There may be a growing number of laptops designed for gaming, and they may be getting thinner and lighter. But they’re still pretty expensive… and quite frankly, overkill for non-gaming activities.

So over the past year or so we’ve also seen the rise of a new class of PC accessory: the graphics dock. Basically plug one of these big boxes into any notebook and you can use a desktop graphics card with a computer that wouldn’t otherwise have one.

HP’s entry into this space is one of the most affordable to date. The Omen Accelerator is coming in August for $300.

Here’s what you get for that price: a big box that plugs into any PC with a Thunderbolt 3 port.

Inside the box there’s room for an NVIDIA or AMD graphics card and a bay for a 2.5 inch hard drive or SSD. The graphics dock also features an Ethernet jack, four USB 3.0 Type-A ports, a USB 3.1 Type-C port, and a 60W charging cable that can supply power to your laptop when it’s connected to the accelerator.

The Omen Accelerator has a 500 watt power supply and supports graphics cards up to 300 watts.

Keep in mind, the $300 price tag is just for the Omen Accelerator itself. HP will allow you to buy a model that comes with up to an NVIDIA GeForce GTX 1060 or AMD RX580 graphics card and up to 256GB or solid state storage or up to a 1TB hard drive. Or you can supply your own graphics card and storage, but it’ll cost extra.

While this type of solution is a lot less portable than buying a laptop with built-in discrete graphics, it does allow you to upgrade to a different graphics card in the future, which could let you hang onto an aging laptop longer.

Aorus recently unveiled a $599 Gaming Box graphics dock that comes with an NVIDIA GeForce GTX 1070 graphics card, Zotac has its own solution on the way, and Razer has been selling one since last year.


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3 replies on “HP’s $300 Omen graphics accelerator lets you use desktop graphics with a notebook”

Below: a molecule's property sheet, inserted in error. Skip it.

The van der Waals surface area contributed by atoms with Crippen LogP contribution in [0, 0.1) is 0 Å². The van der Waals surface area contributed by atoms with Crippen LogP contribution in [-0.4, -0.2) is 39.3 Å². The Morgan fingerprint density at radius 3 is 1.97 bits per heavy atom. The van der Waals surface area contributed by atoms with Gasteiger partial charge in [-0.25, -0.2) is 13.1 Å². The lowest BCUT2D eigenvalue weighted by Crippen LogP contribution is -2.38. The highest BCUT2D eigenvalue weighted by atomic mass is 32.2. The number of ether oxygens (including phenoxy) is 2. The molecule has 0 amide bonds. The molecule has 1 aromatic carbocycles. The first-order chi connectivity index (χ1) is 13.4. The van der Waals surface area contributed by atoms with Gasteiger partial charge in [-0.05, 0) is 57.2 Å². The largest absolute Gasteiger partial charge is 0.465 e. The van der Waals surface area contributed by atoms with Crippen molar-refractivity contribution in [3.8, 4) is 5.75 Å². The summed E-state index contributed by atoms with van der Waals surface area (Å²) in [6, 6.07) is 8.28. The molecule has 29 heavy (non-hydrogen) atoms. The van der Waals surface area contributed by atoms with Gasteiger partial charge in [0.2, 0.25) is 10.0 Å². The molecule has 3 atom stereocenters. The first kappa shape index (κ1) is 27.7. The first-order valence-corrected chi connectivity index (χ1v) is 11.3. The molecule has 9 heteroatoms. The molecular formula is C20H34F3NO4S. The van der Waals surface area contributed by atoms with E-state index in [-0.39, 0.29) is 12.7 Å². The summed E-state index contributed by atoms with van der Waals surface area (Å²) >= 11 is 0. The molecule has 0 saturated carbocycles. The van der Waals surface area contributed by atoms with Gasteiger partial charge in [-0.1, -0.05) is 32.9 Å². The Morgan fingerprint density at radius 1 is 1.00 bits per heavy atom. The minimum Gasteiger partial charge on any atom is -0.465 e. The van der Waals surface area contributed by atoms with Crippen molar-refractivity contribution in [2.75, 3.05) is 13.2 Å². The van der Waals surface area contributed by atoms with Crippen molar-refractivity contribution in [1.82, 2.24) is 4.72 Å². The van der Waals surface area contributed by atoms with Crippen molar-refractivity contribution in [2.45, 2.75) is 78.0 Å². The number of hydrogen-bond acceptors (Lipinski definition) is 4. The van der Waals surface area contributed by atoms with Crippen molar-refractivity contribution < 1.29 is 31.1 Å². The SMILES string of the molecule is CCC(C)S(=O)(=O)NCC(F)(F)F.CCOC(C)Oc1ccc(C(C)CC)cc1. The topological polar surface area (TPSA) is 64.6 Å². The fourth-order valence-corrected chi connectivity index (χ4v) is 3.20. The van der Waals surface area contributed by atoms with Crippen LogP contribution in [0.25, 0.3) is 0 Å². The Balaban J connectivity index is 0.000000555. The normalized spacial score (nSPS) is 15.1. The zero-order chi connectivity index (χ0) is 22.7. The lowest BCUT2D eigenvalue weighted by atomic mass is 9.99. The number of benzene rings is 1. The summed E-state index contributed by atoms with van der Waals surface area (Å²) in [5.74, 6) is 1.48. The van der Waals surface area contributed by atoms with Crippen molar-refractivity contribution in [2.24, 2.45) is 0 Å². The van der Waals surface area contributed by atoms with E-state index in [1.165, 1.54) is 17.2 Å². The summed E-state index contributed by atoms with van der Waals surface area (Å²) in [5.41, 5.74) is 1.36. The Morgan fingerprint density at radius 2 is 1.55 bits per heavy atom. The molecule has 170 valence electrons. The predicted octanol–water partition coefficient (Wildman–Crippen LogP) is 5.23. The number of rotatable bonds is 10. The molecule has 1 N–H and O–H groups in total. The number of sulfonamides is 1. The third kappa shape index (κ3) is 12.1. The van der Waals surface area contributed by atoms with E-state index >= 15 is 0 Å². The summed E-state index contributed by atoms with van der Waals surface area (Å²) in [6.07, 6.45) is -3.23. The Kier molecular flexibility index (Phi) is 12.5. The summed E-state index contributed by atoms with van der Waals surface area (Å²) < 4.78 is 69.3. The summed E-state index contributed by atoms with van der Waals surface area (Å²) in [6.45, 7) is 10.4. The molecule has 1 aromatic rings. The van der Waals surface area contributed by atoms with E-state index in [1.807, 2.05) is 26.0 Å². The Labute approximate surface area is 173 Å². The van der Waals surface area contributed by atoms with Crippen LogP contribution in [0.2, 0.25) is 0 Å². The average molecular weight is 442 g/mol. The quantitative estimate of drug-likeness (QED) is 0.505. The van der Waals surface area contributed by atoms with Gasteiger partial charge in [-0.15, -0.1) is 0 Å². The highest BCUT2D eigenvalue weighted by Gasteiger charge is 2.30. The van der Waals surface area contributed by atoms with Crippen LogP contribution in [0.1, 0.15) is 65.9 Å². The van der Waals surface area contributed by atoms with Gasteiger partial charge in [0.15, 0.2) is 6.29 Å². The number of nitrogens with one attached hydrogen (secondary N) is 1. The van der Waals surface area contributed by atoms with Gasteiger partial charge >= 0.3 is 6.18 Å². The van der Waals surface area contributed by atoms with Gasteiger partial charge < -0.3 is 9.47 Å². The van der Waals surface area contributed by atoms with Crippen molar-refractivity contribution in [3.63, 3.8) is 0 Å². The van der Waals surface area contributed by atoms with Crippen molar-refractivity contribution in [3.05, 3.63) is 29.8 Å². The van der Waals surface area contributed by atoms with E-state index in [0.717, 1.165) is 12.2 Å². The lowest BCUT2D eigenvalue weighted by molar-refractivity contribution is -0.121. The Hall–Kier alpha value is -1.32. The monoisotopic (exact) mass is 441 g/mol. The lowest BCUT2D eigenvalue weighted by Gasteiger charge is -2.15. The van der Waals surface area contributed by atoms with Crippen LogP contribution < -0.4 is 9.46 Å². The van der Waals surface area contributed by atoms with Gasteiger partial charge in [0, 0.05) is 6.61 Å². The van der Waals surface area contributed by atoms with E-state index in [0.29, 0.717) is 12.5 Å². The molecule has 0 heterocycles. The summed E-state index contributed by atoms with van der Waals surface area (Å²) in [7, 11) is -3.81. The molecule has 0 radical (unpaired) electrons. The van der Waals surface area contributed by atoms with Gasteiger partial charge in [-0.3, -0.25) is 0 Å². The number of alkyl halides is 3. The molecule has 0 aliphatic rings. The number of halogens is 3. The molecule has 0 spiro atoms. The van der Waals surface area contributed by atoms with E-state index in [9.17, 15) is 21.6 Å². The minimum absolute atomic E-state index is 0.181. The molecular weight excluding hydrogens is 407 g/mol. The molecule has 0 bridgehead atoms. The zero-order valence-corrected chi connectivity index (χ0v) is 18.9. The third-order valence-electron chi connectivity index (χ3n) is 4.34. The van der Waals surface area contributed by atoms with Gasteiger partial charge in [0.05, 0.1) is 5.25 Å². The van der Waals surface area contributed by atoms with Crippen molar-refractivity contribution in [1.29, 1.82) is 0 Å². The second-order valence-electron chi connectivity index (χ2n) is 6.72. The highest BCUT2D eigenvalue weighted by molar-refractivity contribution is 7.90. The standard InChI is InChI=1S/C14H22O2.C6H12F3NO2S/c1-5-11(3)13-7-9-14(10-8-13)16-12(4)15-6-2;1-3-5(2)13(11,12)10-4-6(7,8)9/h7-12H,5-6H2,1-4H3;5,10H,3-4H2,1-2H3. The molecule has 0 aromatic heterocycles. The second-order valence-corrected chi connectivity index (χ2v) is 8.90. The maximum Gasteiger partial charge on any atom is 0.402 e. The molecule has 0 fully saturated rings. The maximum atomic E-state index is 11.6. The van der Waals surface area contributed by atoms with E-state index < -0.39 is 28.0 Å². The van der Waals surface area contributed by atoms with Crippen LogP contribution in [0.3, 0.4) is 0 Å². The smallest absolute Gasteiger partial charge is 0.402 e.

1. it is best to have a dedicated cable for external graphics. thunderbolt 3 is already a bottleneck and adding a hub and/or hard drive will only further knock external graphics performance

    1. That has its own tradeoffs like having to restart when connecting to the dock. I don’t know about you but I treat my TB3 dock like a charger, plugging and unplugging without a moment’s thought.

      A dedicated cable has been an option for ages, eGPUs using mini PCI-E have been cheap and possible for years (they’re $75 on ebay). They haven’t taken off in any great numbers though. TB3 provides more convenience and bandwidth than those solutions and that’s exactly what they needed to become mainstream.

      Alienware’s Graphics Amplifier I don’t see lasting since it is itself a half-assed upgrade from the mini PCI-E solutions, it should provide a full 16 lanes of PCI-E 3.0 but doesn’t. The only thing that would is an MXM to PCI-E adapter yet despite MXM being commonplace on high end laptops for the last decade or so, it doesn’t exist.

      Sorry, the nay-saying makes me angry. This is more bandwidth than ever before and it gets PCI-E out of a laptop in a manner sleek enough for Apple to use it. If you need more bandwidth, that’s fair enough and I agree more will be useful. We shouldn’t abandon the convenience though, it’s vital.

      1. I suppose it is good to keep things in perspective, but I agree that this can only be a good thing. Since manufacturers seem stuck on not wanting us to upgrade our laptops ourselves, I see this as a good way to extend the life of some laptops that might be a little long in the tooth.

        Just as good as a top of the line tower you built yourself? Maybe not, but it isn’t really about that. A new gpu and ssd and maybe there is one less machine in a landfill.

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